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Image artifacts in single molecule localization microscopy: why optimization of sample preparation protocols matters.

Whelan DR, Bell TD - Sci Rep (2015)

Bottom Line: As a result of the up to an order-of-magnitude improvement in spatial resolution, substantially more detail is observed, including changes in distribution and ultrastructure caused by the many steps required to fix, permeabilize, and stain a sample.We present three well-optimized fixation protocols for staining microtubules, mitochondria and actin in a mammalian cell line and then discuss various artifacts in relation to images obtained from samples prepared using the protocols.The potential for such errors to go undetected in SMLM images and the complications in defining a 'good' image using previous parameters applied to confocal microscopy are also discussed.

View Article: PubMed Central - PubMed

Affiliation: School of Chemistry, Monash University, Clayton, Victoria 3800, Australia.

ABSTRACT
Single molecule localization microscopy (SMLM) techniques allow for sub-diffraction imaging with spatial resolutions better than 10 nm reported. Much has been discussed relating to different variations of SMLM and all-inclusive microscopes can now be purchased, removing the need for in-house software or hardware development. However, little discussion has occurred examining the reliability and quality of the images being produced, as well as the potential for overlooked preparative artifacts. As a result of the up to an order-of-magnitude improvement in spatial resolution, substantially more detail is observed, including changes in distribution and ultrastructure caused by the many steps required to fix, permeabilize, and stain a sample. Here we systematically investigate many of these steps including different fixatives, fixative concentration, permeabilization concentration and timing, antibody concentration, and buffering. We present three well-optimized fixation protocols for staining microtubules, mitochondria and actin in a mammalian cell line and then discuss various artifacts in relation to images obtained from samples prepared using the protocols. The potential for such errors to go undetected in SMLM images and the complications in defining a 'good' image using previous parameters applied to confocal microscopy are also discussed.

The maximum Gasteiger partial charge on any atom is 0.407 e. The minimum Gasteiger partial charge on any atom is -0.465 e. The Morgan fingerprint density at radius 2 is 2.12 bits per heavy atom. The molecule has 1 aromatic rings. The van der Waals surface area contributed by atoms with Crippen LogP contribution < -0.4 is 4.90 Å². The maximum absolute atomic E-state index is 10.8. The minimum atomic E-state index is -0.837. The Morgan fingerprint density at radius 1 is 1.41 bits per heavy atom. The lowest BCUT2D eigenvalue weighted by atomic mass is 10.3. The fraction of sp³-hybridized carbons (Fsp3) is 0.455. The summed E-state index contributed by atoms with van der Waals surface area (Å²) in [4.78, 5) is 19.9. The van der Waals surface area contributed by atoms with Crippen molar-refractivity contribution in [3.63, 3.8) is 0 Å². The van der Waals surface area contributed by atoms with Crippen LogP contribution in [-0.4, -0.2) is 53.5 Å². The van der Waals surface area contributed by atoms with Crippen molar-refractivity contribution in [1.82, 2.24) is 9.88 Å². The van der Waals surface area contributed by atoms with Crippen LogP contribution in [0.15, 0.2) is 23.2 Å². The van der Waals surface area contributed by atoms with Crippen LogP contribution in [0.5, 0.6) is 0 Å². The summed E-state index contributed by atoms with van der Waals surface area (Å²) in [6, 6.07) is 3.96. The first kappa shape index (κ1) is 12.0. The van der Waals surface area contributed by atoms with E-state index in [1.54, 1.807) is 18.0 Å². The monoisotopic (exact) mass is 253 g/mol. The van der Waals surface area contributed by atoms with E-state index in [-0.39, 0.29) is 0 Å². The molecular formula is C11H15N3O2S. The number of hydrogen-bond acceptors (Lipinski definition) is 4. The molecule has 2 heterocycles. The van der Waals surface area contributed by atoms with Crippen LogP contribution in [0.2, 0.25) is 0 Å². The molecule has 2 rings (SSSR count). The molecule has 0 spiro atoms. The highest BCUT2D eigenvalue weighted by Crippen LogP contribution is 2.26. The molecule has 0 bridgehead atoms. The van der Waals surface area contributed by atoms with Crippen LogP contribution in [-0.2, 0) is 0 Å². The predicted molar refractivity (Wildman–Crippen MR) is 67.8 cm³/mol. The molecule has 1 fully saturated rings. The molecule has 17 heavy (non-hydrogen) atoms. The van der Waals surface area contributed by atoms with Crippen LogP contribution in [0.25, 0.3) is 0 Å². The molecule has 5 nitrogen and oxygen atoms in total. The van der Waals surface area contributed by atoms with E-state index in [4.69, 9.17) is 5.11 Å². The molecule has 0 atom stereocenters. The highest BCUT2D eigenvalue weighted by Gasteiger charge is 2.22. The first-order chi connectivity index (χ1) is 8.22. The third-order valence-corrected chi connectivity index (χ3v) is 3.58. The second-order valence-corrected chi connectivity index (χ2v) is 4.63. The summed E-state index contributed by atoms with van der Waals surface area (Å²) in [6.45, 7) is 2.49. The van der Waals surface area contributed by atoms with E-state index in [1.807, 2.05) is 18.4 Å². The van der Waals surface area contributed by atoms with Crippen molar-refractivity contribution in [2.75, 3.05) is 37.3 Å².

No MeSH data available.


Related in: MedlinePlus

SMLM microtubule images of sub-optimally fixed cells reveal sub-diffraction artifacts not observable in epifluorescence images.(A–C) Epifluorescence images of COS-7 cells stained for tubulin using Alexa Fluor 647 after fixation with PFA (A) for a shorter period than optimal, (B) at a lower concentration than optimal, and (C) for a longer period than optimal These images are not readily identified as having fixation artifacts. (D–F) Corresponding SMLM images of sub-areas from A–C show clear sub-diffraction scale damage to the microtubule architecture with some areas well preserved and continuously stained in D–E (white arrows) and other long stretches of filament missing or damaged beyond antibody-epitope recognition. Scale bars A–C: 5 μm, D: 1 μm, E–F: 500 nm.